An integrative approach to health and wellness emphasizes a holistic, relationship-centered focus on the patient, the practitioner and the healing environment. In contrast to a specialized treatment model often seen in traditional medical clinics where the focus is on one organ system or one cluster of symptoms, integrative medicine is a therapeutic approach that focuses on the whole individual—often including mental, emotional, functional, spiritual, psychosocial aspects of one’s current physical and mental health issues. It also aims for well-coordinated care between different providers that offer evidence-based “complementary health” approaches, such as acupuncture, massage, tai chi, meditation, and yoga.
The Osher Collaborative for Integrative Medicine comprises an international group of seven academic Centers funded by The Bernard Osher Foundation to study, teach, and practice integrative medicine. The Osher Collaborative amplifies the collective impact of the seven Osher Centers on health and well-being for all.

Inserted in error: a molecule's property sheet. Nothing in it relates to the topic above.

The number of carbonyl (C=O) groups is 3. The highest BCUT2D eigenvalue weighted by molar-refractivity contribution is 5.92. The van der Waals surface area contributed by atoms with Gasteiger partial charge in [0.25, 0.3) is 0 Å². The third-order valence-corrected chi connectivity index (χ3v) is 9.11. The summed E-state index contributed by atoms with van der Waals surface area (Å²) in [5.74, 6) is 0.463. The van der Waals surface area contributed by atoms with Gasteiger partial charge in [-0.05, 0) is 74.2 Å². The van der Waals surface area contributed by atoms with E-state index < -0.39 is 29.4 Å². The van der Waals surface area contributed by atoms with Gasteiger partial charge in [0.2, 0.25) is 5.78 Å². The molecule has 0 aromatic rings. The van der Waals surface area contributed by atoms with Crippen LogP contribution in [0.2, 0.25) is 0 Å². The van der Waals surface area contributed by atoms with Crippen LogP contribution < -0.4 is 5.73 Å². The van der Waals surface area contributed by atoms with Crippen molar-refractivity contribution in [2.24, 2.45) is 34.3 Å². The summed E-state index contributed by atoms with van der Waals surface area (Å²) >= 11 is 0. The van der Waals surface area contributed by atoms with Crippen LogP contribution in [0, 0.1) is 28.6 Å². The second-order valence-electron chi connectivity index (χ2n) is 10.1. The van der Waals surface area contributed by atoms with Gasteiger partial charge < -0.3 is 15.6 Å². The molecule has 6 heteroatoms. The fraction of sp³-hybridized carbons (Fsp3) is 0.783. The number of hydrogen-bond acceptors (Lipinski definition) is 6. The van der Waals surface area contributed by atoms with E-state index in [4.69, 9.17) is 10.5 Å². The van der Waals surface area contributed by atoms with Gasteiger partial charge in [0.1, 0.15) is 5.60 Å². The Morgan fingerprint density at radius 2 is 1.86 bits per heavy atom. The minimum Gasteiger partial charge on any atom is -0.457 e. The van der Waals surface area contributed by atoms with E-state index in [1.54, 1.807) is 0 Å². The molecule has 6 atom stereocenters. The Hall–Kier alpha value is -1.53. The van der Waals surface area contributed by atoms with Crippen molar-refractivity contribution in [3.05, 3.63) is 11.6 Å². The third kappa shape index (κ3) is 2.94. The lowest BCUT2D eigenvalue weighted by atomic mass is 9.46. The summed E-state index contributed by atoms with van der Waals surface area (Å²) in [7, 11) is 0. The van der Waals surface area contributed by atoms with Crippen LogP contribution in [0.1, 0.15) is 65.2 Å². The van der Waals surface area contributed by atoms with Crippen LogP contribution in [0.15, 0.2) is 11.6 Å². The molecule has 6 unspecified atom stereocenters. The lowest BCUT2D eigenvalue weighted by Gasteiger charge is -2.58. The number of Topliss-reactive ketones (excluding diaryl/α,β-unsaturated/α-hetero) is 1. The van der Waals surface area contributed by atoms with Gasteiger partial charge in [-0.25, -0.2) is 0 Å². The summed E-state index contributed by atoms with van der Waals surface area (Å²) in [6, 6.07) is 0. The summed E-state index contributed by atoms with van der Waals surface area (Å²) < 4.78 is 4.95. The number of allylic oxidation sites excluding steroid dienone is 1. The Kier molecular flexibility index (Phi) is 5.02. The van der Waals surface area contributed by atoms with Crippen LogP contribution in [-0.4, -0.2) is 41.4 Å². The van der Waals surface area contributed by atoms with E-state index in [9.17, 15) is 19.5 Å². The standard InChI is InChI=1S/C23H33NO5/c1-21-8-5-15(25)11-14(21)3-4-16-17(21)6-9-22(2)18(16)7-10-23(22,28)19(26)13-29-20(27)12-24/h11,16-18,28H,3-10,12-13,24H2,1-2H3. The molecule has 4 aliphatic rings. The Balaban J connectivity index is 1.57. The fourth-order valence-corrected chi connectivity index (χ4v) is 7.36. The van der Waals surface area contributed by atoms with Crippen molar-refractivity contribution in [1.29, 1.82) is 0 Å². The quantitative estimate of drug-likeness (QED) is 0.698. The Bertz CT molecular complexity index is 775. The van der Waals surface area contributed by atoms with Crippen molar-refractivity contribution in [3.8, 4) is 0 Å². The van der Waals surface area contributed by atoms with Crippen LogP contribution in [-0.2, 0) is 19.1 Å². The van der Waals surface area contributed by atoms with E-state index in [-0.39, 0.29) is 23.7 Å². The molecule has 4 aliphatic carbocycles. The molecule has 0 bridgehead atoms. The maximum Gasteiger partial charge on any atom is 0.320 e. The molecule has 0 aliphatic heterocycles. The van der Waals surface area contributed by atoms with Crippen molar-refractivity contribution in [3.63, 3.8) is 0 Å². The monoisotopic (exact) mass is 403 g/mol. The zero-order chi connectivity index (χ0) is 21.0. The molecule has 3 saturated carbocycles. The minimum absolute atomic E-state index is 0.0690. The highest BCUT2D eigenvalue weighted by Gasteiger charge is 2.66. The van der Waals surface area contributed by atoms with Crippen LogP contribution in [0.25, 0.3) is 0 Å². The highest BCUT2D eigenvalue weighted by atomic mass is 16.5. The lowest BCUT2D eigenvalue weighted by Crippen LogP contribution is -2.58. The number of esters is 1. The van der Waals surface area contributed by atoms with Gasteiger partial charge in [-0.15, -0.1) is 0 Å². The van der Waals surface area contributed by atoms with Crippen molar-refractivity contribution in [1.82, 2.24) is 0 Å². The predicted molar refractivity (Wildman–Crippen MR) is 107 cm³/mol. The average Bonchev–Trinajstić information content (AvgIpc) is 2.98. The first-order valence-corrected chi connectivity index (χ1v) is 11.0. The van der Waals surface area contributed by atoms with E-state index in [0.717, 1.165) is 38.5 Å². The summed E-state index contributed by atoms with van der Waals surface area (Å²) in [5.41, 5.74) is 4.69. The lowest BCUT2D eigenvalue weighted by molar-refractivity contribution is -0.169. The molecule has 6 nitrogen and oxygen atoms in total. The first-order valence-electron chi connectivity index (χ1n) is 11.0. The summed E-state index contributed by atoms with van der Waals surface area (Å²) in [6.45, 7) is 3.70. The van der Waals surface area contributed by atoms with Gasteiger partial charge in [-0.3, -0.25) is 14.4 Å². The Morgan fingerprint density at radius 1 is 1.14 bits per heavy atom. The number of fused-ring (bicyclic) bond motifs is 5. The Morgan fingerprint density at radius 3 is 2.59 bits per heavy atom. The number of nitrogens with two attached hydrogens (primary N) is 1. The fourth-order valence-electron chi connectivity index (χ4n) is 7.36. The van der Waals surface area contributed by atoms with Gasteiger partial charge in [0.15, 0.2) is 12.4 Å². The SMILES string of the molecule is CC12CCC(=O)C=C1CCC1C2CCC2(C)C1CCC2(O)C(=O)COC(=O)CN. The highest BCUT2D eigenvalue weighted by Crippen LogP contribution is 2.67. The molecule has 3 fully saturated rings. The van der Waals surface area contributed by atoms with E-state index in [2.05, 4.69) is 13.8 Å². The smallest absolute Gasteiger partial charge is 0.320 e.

The National Center for Complementary and Integrative Health (NCCIH) is the Federal Government’s lead agency for scientific research on the diverse medical and health care systems, practices, and products that are not generally considered part of conventional medicine. NCCIH was formerly known as the National Center for Complementary and Alternative Medicine.
Designed to reveal what types of patients seek services at integrative medicine clinics and what problems these patients wish to solve, BraveNet's first study, which involved approximately 4000 patients, was completed in 2008. The manuscript — Patients Seek Integrative Medicine for Preventive Approach to Optimize Health — was published in the November/December 2012 issue of EXPLORE: The Journal of Science and Healing.